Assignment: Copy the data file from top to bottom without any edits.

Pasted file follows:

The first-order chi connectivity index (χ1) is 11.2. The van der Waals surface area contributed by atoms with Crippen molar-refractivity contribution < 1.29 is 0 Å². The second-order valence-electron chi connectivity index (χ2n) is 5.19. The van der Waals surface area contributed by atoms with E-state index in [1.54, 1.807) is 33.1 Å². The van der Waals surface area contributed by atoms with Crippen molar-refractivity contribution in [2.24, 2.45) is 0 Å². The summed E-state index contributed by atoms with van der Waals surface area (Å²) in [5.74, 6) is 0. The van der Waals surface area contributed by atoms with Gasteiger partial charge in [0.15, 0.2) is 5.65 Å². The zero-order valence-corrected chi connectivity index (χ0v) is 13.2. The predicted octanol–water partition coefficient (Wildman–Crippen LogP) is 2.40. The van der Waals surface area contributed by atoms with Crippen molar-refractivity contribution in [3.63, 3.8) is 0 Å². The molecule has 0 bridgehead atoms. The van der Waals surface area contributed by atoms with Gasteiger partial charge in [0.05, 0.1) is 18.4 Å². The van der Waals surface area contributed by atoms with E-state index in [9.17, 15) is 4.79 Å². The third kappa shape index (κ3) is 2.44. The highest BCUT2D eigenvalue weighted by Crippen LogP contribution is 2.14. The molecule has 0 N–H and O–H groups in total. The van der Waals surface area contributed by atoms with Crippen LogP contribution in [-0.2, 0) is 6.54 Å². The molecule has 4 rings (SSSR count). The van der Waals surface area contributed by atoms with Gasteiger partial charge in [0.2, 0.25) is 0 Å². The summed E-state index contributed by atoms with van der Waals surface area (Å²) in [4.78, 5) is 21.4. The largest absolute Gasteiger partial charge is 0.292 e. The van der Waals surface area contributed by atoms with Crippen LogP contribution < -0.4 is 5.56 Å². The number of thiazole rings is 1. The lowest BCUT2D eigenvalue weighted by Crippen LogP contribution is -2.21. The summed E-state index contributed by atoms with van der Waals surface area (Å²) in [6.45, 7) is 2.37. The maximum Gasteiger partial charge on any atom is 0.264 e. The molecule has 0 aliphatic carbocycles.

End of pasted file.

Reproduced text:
The first-order chi connectivity index (χ1) is 11.2. The van der Waals surface area contributed by atoms with Crippen molar-refractivity contribution < 1.29 is 0 Å². The second-order valence-electron chi connectivity index (χ2n) is 5.19. The van der Waals surface area contributed by atoms with E-state index in [1.54, 1.807) is 33.1 Å². The van der Waals surface area contributed by atoms with Crippen molar-refractivity contribution in [2.24, 2.45) is 0 Å². The summed E-state index contributed by atoms with van der Waals surface area (Å²) in [5.74, 6) is 0. The van der Waals surface area contributed by atoms with Gasteiger partial charge in [0.15, 0.2) is 5.65 Å². The zero-order valence-corrected chi connectivity index (χ0v) is 13.2. The predicted octanol–water partition coefficient (Wildman–Crippen LogP) is 2.40. The van der Waals surface area contributed by atoms with Crippen molar-refractivity contribution in [3.63, 3.8) is 0 Å². The molecule has 0 bridgehead atoms. The van der Waals surface area contributed by atoms with Gasteiger partial charge in [0.05, 0.1) is 18.4 Å². The van der Waals surface area contributed by atoms with E-state index in [9.17, 15) is 4.79 Å². The third kappa shape index (κ3) is 2.44. The highest BCUT2D eigenvalue weighted by Crippen LogP contribution is 2.14. The molecule has 0 N–H and O–H groups in total. The van der Waals surface area contributed by atoms with Crippen LogP contribution in [-0.2, 0) is 6.54 Å². The molecule has 4 rings (SSSR count). The van der Waals surface area contributed by atoms with Gasteiger partial charge in [0.2, 0.25) is 0 Å². The summed E-state index contributed by atoms with van der Waals surface area (Å²) in [4.78, 5) is 21.4. The largest absolute Gasteiger partial charge is 0.292 e. The van der Waals surface area contributed by atoms with Crippen LogP contribution < -0.4 is 5.56 Å². The number of thiazole rings is 1. The lowest BCUT2D eigenvalue weighted by Crippen LogP contribution is -2.21. The summed E-state index contributed by atoms with van der Waals surface area (Å²) in [6.45, 7) is 2.37. The maximum Gasteiger partial charge on any atom is 0.264 e. The molecule has 0 aliphatic carbocycles.